You are here

Picking up the IPP pieces

The recent Strasbourg ruling that indeterminate sentences 
breached human rights was not unexpected, yet the ramifications 
for the UK government could be considerable, says Jill Lorimer

28 September 2012

Sentences of indeterminate imprisonment for public protection have been in the spotlight since their controversial introduction in 2005. Introduced by virtue of section 225 of the Criminal Justice Act 2003, the sentences are imposed upon offenders deemed to be “dangerous” according to statutory criteria. A minimum sentence – or “tariff” – is set by the sentencing judge. After expiry of ?the tariff, the inmate is eligible for release but only once the Parole Board has found that he or she no longer poses a danger to the public.

The prison system was quickly swamped with IPP prisoners and, even after the statutory criteria were narrowed in 2008, a huge number of indeterminate sentences continued to be imposed. Judges retained a small degree of discretion as to the imposition of an IPP and the reality is that indeterminate sentences were an attractive option for judges who – perhaps understandably – did not w...

Want to read on?

This article is part of our subscription-based access. Please pick one of the options below to continue.

Already registered? Login to access premium content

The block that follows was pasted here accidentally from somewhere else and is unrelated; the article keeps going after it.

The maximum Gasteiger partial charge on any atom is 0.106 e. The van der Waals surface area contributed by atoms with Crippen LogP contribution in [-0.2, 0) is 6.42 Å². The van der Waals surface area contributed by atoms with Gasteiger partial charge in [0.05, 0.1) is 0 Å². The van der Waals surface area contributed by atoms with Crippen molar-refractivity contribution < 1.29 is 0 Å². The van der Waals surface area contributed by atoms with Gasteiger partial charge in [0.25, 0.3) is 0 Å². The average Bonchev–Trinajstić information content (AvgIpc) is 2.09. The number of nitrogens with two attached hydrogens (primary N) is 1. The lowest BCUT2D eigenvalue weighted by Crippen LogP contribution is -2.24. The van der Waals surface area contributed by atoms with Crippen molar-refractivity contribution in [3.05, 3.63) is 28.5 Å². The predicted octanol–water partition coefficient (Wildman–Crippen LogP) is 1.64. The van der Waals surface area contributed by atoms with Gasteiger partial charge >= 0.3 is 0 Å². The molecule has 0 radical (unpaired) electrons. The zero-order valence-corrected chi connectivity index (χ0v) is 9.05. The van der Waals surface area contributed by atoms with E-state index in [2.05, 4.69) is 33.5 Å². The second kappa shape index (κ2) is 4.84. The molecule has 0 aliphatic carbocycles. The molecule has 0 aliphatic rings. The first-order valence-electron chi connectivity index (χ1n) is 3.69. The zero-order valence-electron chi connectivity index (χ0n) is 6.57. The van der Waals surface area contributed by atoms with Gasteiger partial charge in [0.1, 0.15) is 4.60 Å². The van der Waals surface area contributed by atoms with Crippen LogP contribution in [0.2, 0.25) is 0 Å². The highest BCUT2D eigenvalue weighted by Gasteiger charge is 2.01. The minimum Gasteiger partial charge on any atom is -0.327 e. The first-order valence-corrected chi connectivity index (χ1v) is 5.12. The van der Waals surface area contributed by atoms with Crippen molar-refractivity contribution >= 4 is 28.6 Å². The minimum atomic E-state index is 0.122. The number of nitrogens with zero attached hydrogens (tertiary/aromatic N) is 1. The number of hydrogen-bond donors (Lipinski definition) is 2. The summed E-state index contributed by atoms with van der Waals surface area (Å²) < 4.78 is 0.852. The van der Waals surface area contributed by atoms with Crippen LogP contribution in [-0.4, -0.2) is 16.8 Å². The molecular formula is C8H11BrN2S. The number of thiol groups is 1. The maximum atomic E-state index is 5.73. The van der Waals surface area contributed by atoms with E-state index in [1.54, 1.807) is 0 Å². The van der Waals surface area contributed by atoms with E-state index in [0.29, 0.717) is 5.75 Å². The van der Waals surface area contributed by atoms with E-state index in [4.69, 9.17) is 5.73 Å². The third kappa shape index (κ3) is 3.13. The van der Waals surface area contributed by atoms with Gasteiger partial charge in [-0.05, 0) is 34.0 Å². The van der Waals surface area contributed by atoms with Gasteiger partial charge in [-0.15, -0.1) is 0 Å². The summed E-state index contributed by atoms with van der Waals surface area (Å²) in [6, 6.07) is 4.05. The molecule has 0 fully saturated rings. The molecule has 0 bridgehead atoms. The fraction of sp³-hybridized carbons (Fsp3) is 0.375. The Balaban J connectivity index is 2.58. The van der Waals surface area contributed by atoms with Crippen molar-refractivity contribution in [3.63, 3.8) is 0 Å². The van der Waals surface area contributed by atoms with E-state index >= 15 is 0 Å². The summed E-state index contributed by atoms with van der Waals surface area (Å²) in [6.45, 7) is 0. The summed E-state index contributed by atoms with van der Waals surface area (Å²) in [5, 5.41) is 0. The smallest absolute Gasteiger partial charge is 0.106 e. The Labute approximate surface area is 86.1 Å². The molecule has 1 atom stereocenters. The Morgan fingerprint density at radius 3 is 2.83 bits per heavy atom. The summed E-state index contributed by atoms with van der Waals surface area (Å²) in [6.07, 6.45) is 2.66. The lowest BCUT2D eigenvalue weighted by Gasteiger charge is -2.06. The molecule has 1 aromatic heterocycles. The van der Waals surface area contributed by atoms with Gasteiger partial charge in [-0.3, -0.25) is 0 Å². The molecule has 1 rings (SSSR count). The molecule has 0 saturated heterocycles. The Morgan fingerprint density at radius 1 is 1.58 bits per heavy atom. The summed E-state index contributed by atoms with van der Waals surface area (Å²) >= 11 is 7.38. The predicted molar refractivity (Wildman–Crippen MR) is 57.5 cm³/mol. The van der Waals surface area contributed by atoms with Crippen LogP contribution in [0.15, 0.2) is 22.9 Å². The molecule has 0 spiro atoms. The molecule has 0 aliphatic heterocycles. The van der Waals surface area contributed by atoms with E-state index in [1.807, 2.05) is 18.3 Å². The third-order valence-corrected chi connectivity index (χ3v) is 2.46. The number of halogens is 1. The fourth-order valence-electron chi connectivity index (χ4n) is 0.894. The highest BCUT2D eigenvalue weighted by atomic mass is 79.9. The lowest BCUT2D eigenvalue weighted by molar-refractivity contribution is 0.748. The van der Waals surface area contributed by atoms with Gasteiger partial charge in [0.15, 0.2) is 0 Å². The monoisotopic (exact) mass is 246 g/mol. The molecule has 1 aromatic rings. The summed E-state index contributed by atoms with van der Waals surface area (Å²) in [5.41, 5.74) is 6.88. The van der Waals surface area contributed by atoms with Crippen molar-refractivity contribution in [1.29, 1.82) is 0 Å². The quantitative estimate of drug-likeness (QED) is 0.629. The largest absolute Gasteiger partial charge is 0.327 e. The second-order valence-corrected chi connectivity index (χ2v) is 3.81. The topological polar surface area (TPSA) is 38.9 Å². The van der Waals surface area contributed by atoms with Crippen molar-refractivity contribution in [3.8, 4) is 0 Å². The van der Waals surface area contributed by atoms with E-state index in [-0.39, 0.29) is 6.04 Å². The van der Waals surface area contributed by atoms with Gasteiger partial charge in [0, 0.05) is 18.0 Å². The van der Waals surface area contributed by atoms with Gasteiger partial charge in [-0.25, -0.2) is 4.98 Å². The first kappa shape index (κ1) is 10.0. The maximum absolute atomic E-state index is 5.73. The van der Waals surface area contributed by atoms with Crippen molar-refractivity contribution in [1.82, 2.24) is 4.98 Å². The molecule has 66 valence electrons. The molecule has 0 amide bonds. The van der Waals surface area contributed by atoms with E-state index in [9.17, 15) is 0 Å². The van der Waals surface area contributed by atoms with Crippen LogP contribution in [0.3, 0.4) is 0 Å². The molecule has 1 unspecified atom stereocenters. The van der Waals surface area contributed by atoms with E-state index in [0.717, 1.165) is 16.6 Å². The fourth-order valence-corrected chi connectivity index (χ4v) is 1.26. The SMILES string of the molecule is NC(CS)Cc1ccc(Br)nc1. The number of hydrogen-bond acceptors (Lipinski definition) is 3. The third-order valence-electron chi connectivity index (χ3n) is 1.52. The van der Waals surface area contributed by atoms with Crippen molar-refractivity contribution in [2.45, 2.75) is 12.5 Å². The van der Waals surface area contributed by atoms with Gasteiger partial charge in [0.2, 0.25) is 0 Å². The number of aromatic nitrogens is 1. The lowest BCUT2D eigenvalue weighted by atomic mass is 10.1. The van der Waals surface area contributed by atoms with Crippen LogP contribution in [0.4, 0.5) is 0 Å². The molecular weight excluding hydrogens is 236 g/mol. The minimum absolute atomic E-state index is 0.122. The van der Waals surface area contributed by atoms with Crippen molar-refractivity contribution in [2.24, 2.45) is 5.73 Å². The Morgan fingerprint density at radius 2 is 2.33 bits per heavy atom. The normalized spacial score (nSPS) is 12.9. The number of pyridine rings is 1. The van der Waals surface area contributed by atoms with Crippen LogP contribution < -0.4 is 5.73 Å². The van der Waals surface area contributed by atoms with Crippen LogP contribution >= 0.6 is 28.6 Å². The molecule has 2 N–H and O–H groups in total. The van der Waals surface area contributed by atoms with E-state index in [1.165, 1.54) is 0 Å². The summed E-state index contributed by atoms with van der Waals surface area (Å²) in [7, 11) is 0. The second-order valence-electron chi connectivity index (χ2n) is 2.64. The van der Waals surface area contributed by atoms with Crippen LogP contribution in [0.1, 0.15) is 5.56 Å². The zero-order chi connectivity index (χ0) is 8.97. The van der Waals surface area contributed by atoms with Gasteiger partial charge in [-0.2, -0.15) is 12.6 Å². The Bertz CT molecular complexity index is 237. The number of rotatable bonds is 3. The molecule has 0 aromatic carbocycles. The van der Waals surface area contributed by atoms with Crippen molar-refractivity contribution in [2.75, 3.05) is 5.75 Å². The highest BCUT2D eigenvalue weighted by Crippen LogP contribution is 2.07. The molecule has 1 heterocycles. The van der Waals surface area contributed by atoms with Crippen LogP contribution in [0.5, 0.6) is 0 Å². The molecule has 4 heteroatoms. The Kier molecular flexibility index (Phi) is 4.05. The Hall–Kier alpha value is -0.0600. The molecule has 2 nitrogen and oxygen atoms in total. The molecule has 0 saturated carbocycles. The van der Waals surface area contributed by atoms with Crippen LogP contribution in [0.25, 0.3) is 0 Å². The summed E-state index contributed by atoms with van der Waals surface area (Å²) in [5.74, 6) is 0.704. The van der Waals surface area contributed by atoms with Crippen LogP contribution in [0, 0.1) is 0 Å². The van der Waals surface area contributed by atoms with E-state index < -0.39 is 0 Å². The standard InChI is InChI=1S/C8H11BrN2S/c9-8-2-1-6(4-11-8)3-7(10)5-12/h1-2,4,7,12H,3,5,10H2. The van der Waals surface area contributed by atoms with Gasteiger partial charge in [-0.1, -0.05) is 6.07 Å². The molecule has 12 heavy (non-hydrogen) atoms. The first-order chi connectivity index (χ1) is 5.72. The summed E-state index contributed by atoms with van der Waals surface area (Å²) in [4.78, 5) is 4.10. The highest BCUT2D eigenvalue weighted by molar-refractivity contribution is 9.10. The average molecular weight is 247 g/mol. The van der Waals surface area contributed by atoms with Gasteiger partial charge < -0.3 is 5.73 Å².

SUBSCRIBE for one User

Unlimited access to the entire SJ website for a full year for one user.

  • 10 issues a year delivered to you
  • Digital edition of the magazine for one user – sent to your inbox or accessible through the website
  • Access to premium content on the website
  • Access to the fully searchable online archive of Solicitors Journal, Managing Partner and Private Client Adviser, which spans over 13 years
  • Weekly email newsletter with all the latest news, analysis and features
  • Comment on SJ content and contribute to the SJ community online
  • Advanced search feature
  • Online support
  • Access to SJ app compatible with Android and Apple devices – coming soon!
  • 6 special focuses per year
  • Special offers and discounts on Solicitors Journal and IICJ events

Subscribe

CORPORATE SUBSCRIPTION

Your department or entire firm can subscribe to Solicitors Journal online, providing easy access for all who require it. Discount corporate subscription rates apply, based on number of users.

The Corporate IP Licence includes:

  • Digital copy of the magazine sent to individuals’ inboxes and accessible through the website. Solicitors Journal publishes 10 issues per year
  • Unlimited access to premium content on the website based on IP addresses
  • Unlimited access to the fully searchable online archive of Solicitors Journal, Managing Partner and Private Client Adviser, which spans over 13 years
  • Weekly email newsletter with all the latest news, analysis and features
  • Comment on SJ content and contribute to the SJ community online (username required)
  • Unlimited access to SJ app compatible with Android and Apple devices
  • 6 special focuses per year
  • Special offers and discounts on Solicitors Journal and IICJ events

The Corporate IP Licence is tailored to your firm, making it the most cost effective way for the firm to access Solicitors Journal, and enables the firm to remain compliant with copyright and our Terms and Conditions. This gives you the ability to print and circulate articles within the firm.

To enquire about a Corporate IP Licence for your firm, please contact our Subscriptions Manager on emily.beechey@solicitorsjournal.com.